After years of carrying purses so tiny my iPhone peeks out of the top of them, I was more than ready to return to everyday satchels that can easily double as a weekender bag in a pinch. So when I saw people like Katie Holmes, Hailey Bieber, and Mary-Kate Olsen (a woman who both originated this trend and has never truly given up on it) suddenly opting for bigger and bigger bags, I feverishly raced to my closet to dig through my archive of aughts treasures I can’t seem to part with and unearth my own giant leather purse from circa 2010 that extends from my armpit all the way down to my hipbone.

And just as I thought, it was once again love at first carry. Especially living car-free in N.Y.C., it's a luxury to feel like your own one-woman SUV, filling a bag with not just the essentials, but books, sweatshirts, a change of shoes, and any other random bits and bobs that might come in handy while out and about.

But after a week of blissful reunion, it became apparent why we all retired this style in the first place. While my purse psychically transported me back to the days of being 17 again, unfortunately my 30-something body did not time-travel with it. Throwing out my back or tweaking a muscle is already easy enough without actively trying to give myself scoliosis in the name of fashion. So while I’m happy to be reunited with my first real handbag, I’m sorry to report than an XXL tote, no matter how fabulous or ludicrously capacious, might still be more of a young person’s game.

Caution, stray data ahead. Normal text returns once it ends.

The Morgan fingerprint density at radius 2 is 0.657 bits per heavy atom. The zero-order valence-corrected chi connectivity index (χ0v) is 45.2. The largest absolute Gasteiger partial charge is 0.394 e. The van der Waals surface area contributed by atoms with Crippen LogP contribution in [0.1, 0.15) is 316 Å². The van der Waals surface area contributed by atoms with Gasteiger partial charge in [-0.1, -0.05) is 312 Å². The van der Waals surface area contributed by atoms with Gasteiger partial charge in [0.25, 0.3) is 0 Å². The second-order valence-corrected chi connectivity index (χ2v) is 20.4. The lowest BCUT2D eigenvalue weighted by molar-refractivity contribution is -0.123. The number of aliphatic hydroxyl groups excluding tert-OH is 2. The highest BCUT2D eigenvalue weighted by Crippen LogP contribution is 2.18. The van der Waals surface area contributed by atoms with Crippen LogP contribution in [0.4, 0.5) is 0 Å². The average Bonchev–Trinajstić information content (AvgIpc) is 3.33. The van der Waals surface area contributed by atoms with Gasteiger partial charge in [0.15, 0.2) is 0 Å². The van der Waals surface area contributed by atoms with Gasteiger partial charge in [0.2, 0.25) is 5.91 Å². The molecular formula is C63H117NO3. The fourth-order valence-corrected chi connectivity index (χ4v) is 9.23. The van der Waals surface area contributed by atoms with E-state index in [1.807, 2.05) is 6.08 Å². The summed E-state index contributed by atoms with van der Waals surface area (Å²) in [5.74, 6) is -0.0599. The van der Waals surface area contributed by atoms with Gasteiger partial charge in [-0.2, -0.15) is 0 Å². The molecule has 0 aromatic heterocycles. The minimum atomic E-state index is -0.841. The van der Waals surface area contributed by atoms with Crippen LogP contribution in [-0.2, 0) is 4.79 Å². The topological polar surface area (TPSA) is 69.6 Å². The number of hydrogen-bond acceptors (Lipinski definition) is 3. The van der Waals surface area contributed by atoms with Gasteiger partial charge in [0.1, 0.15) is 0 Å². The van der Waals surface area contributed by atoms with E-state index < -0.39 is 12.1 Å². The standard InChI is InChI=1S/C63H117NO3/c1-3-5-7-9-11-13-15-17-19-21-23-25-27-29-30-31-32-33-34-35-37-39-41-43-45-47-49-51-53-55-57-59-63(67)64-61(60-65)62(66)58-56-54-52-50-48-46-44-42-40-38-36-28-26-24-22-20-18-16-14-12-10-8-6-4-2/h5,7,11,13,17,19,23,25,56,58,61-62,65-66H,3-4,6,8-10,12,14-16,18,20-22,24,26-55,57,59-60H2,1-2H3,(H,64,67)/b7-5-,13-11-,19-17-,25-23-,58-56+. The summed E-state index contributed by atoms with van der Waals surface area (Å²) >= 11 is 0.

Emily Kirkpatrick trying the '90s trends again
Emily Kirkpatrick trying the '90s trends again

So what did this fashion experiment teach me? First of all, that clothing — even the clothing I associate most strongly with 7th grade bullies — can’t hurt me.

And secondly, that sometimes a trip down trend memory lane can give you a whole new perspective, not only on the clothing or accessory in question, but also the ideas you’ve attached to it.

By instinctively dismissing these trends that haunted me in my youth, I was also shutting down the opportunity to interrogate my own beliefs about both the origins of my sense of style and my sense of self.

My week of aughts fashion immersion provided me with a new lens through which to think about who I am and what I wear, an exploration that probably saved me at least three years worth of therapy. Just call me Dr. Emily Kirkpatrick, Fashion PhD.